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On breaking apart and breaking through: Dead Nature’s debut album

Dead Nature interview Album cover art Underground Soundwave blog

Shedding his Spring King skin, Tarek Musa is back with a bombastic debut solo record ‘Watch Me Break Apart’ under the guise of Dead Nature. Anthemic in sound and subject, Musa has catapulted his experiences as a producer into this new project, breaking down and building up personal and societal anxieties in fuzzy songs ripe for summer. We caught up with Tarek to discuss the significance of boundaries, stereotyping and roller-skating!

You’re a producer, mixer, multi-musician, singer and songwriter – do you find being the sole creator of your own sonic world refreshing after being in a band? Do you sometimes pine for that collaborative friction or do you revel being in full control?

The first Spring King albums was predominantly me – it started as a solo project – and then the guys in the band wanted to contribute and it was great being collaborative. When we finished, I realised I felt most comfortable as the driver of my own destiny! With this Dead Nature album, I’ve had the best of both, I’ve written, produced and mixed it but when I thought “this is 100 per cent done” which each song, I’d put it on a hard drive and send it to my friend Joe Wills, who is a producer in his own right, and would let him do whatever he wanted to the song with the rule that I could then alter it. We were never in the same room as I didn’t want to influence him. It’s all about setting the boundaries with being comfortable with collaboration.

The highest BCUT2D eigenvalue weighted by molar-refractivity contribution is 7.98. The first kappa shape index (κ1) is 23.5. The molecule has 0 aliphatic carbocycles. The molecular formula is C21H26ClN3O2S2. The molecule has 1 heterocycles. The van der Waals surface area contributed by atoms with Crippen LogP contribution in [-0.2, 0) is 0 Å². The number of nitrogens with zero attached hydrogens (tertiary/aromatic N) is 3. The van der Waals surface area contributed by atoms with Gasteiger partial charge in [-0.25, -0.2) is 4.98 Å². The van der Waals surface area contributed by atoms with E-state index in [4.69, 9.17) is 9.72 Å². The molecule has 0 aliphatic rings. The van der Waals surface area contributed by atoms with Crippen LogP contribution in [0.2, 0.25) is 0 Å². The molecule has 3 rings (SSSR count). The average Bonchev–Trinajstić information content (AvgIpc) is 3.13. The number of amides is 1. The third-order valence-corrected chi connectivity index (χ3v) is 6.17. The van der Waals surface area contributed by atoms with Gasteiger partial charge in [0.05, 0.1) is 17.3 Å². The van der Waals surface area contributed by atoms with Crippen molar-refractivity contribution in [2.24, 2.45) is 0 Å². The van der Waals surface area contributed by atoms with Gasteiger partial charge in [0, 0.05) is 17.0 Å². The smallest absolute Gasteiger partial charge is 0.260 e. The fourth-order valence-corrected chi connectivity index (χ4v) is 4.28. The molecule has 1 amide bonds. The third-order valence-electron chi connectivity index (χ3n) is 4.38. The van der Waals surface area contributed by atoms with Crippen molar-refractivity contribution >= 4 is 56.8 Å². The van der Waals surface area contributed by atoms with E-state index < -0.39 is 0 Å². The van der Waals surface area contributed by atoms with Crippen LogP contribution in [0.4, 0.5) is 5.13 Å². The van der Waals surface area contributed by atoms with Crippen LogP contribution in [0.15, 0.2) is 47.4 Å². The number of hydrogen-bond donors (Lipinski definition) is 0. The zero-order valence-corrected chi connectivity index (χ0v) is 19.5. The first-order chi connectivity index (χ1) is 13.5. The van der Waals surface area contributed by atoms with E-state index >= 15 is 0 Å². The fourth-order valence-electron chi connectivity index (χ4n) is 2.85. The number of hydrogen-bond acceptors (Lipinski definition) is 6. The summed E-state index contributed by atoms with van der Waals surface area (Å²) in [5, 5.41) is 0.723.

Does your production experience feed into the preliminary stages of your own song writing, or do you try to compartmentalise those roles?

I find it really tough to switch between the two roles, but I have to do it a lot. Yesterday, I had a band in, tomorrow I have another band in, and having only one day of decompression is not enough to write my own stuff: it’s all ringing in my ears, I’m still thinking about those other projects. I try to find a way of not letting it all over-spill; it takes a while to descend back into being able to do Dead Nature again. I feel like I’m condensation; I get to the top and I need to drip down before I can start again – there’s a process and eco-system involved. Boundaries are so key in being a producer and song writer, the nature of the industry means that you are taken advantage of or things are palmed off as exposure.

You’ve spoken of creating a “high-end aesthetic” from your DIY, home-studio. I was wondering if you could expand on this juxtaposition between ‘bedroom’ and polished production?

Spring King was all recorded in a bedroom with stupid DIY stuff, it did pretty well considering how it was recorded! And so, because of that I’ve set up a studio with a similar ethos; it means people can feel laid back with time and money and I’m going to give you something gritty and garage. Still, every band I’ve worked with has had radio play from this room! It just proves you don’t need all that stuff as long as you have good songs. The biggest thing is making sure that bands have everything they need – if they’ve never written a press release or don’t know anything about publishing – I’ll help them figure it out. In the big studios, there’s so much pressure, you can’t have those conversations. It’s timeless in here without the windows – that helps sometimes – you can switch off; you’re not even tempted by an ice-cream or roller-skating…!

Rollerskating?!

If it was sunny right now that’s what I’d be doing! It’s making a comeback – during lockdown you couldn’t get them for love nor money, but I can do some spins now, it’s so therapeutic and chilled and enjoyable. The music industry doesn’t really allow for self-care, I’m waiting for the day when we can normalise musicians working out and exercising – most of the indie bands that we were touring with it was just beers, skinny jeans, beers, beers, but screw that. Joe Strummer used to run marathons!